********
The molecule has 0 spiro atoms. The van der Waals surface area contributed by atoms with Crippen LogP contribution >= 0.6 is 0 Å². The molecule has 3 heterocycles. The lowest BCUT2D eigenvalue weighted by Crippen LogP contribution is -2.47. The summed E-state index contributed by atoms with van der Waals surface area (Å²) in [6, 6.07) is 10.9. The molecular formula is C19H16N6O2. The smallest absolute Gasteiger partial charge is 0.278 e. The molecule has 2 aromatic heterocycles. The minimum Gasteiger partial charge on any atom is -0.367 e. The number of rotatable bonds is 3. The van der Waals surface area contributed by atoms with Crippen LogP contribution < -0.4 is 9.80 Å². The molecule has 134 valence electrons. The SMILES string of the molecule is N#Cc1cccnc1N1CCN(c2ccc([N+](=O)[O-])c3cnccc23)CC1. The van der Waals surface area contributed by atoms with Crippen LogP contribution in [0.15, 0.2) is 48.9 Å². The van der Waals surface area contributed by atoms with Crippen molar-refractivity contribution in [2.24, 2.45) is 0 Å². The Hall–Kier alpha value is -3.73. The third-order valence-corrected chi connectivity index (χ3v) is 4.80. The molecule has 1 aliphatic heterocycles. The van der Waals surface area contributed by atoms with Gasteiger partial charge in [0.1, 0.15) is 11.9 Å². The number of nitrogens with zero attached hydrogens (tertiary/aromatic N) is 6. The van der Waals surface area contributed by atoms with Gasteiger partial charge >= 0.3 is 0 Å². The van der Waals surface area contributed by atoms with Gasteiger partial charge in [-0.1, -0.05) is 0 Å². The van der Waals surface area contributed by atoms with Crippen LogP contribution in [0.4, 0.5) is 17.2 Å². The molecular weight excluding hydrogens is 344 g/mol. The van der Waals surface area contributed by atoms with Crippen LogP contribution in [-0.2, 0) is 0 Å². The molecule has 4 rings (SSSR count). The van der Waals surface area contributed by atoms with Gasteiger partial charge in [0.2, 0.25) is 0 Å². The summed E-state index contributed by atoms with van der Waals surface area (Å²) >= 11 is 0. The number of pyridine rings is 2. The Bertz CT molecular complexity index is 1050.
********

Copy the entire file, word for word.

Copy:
The molecule has 0 spiro atoms. The van der Waals surface area contributed by atoms with Crippen LogP contribution >= 0.6 is 0 Å². The molecule has 3 heterocycles. The lowest BCUT2D eigenvalue weighted by Crippen LogP contribution is -2.47. The summed E-state index contributed by atoms with van der Waals surface area (Å²) in [6, 6.07) is 10.9. The molecular formula is C19H16N6O2. The smallest absolute Gasteiger partial charge is 0.278 e. The molecule has 2 aromatic heterocycles. The minimum Gasteiger partial charge on any atom is -0.367 e. The number of rotatable bonds is 3. The van der Waals surface area contributed by atoms with Crippen LogP contribution < -0.4 is 9.80 Å². The molecule has 134 valence electrons. The SMILES string of the molecule is N#Cc1cccnc1N1CCN(c2ccc([N+](=O)[O-])c3cnccc23)CC1. The van der Waals surface area contributed by atoms with Crippen LogP contribution in [0.15, 0.2) is 48.9 Å². The van der Waals surface area contributed by atoms with Crippen molar-refractivity contribution in [2.24, 2.45) is 0 Å². The Hall–Kier alpha value is -3.73. The third-order valence-corrected chi connectivity index (χ3v) is 4.80. The molecule has 1 aliphatic heterocycles. The van der Waals surface area contributed by atoms with Gasteiger partial charge in [0.1, 0.15) is 11.9 Å². The number of nitrogens with zero attached hydrogens (tertiary/aromatic N) is 6. The van der Waals surface area contributed by atoms with Gasteiger partial charge >= 0.3 is 0 Å². The van der Waals surface area contributed by atoms with Gasteiger partial charge in [-0.1, -0.05) is 0 Å². The van der Waals surface area contributed by atoms with Crippen LogP contribution in [0.4, 0.5) is 17.2 Å². The molecular weight excluding hydrogens is 344 g/mol. The van der Waals surface area contributed by atoms with Crippen LogP contribution in [-0.2, 0) is 0 Å². The molecule has 4 rings (SSSR count). The van der Waals surface area contributed by atoms with Gasteiger partial charge in [0.2, 0.25) is 0 Å². The summed E-state index contributed by atoms with van der Waals surface area (Å²) >= 11 is 0. The number of pyridine rings is 2. The Bertz CT molecular complexity index is 1050.